A Dec. 26 blizzard left Brick Township, N.J. buried under drifts as high as 4 feet; disaster funding from the Federal Emergency Management Agency will help the township recoup much of the costs to fight the storm. Photo: Antony Hodge

By Jenni Spinner

This winter season was an especially brutal one, according to National Climactic Data Center figures. December was one of the top months ever for snow coverage. January saw cities from South Bend, Ind. to Huntsville, Ala. digging out from record-level snowfalls. And by mid-February, approximately 65% of the entire country was blanketed by the white stuff, with snow on the ground in every state but Florida.

However, severe winter storms can bring important lessons that endure long after the snow and ice melt away.

Relief from pricey weather-fighting

On Dec. 26, a holiday blizzard dumped more than 2 feet of heavy snow that left Brick Township, N.J., and other area municipalities reeling — motorists were stranded on roads for hours, residents took shelter in the police headquarters and a local mall, and plows wrestled with the white stuff for days afterward.

While crews did an admirable job in clearing the roadways, the work brought a hefty price tag of about $1.4 million.

Fortunately, the pain of paying for the valiant snow-fighting effort will be relieved. The severe blizzard qualifies as a weather disaster, and local officials successfully lobbied the Federal Emergency Management Agency (FEMA) to recoup some of those costs.

“It won't go to the whole bill, but it's a substantial amount,” says Councilman Michael Thulen. The FEMA allowance — which is being finalized — will only cover the first two days post-event; however, officials anticipate that it will pay for as much as 75% of the cleanup costs.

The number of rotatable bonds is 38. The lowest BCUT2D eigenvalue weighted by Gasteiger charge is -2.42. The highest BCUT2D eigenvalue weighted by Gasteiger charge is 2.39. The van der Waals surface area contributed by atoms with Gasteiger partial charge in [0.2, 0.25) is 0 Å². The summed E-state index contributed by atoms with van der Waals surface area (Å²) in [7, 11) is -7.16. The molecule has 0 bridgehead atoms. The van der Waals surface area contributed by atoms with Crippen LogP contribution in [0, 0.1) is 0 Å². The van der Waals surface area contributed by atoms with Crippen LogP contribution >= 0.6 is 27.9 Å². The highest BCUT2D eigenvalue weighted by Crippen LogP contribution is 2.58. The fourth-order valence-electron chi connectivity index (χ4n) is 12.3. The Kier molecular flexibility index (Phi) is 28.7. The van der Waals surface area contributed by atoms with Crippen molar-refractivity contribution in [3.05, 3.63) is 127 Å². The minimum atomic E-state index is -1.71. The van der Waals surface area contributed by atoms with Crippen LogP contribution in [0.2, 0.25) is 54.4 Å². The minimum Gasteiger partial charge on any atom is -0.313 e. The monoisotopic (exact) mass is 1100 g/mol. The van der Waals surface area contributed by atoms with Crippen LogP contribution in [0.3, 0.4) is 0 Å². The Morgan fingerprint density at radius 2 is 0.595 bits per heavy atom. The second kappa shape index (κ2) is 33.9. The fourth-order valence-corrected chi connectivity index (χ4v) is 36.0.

Dealing with the aftermath

When snow melts, it can leave behind quite a mess — garbage strewn on rights of way, pet waste forgotten under snow drifts, yard debris cluttering gutters.

The City of Painesville, Ohio, helps residents clean up during the thaw with post-winter cleanup kits, provided by the Lake County Emergency Management Agency. The kits help residents wrangle and dispose of the yard waste left behind by the melted snow. They're available on a first come, first served basis at the city's fire department, one per household.

According to City Service Director Kevin Lynch, yard waste collected by residents and placed curbside were collected by public works crews from March 20 to April 1; after that, the city's waste contractor resumed its normal weekly yard waste pickups.

From blizzards to floods

When record-level snows melt, they can lead to serious flooding. Forward-thinking public agencies gear up for the spring thaw long before the last snowman melts.

In Grafton, Ill., officials learned their lesson after a 2008 post-winter flood hit the tourism-driven town north of St. Louis, leaving homes submerged and roads blocked. This season, the town is armed with a surplus of sandbags and other flood-fighting gear in advance of any flooding.

Minot, N.D., is no stranger to preparing for post-winter flooding conditions. This winter was as severe for the municipality as it was for much of the nation, and local commissioners already have applied for emergency funding, but area officials — having seen floods hit the area for years — are prepared for whatever conditions occur as the snow continues thawing.

“Just a process we go through every spring,” says Street Superintendent Rick Hair.

— Jenni Spinner ( is a Chicago-based freelance writer and a former editor of PUBLIC WORK.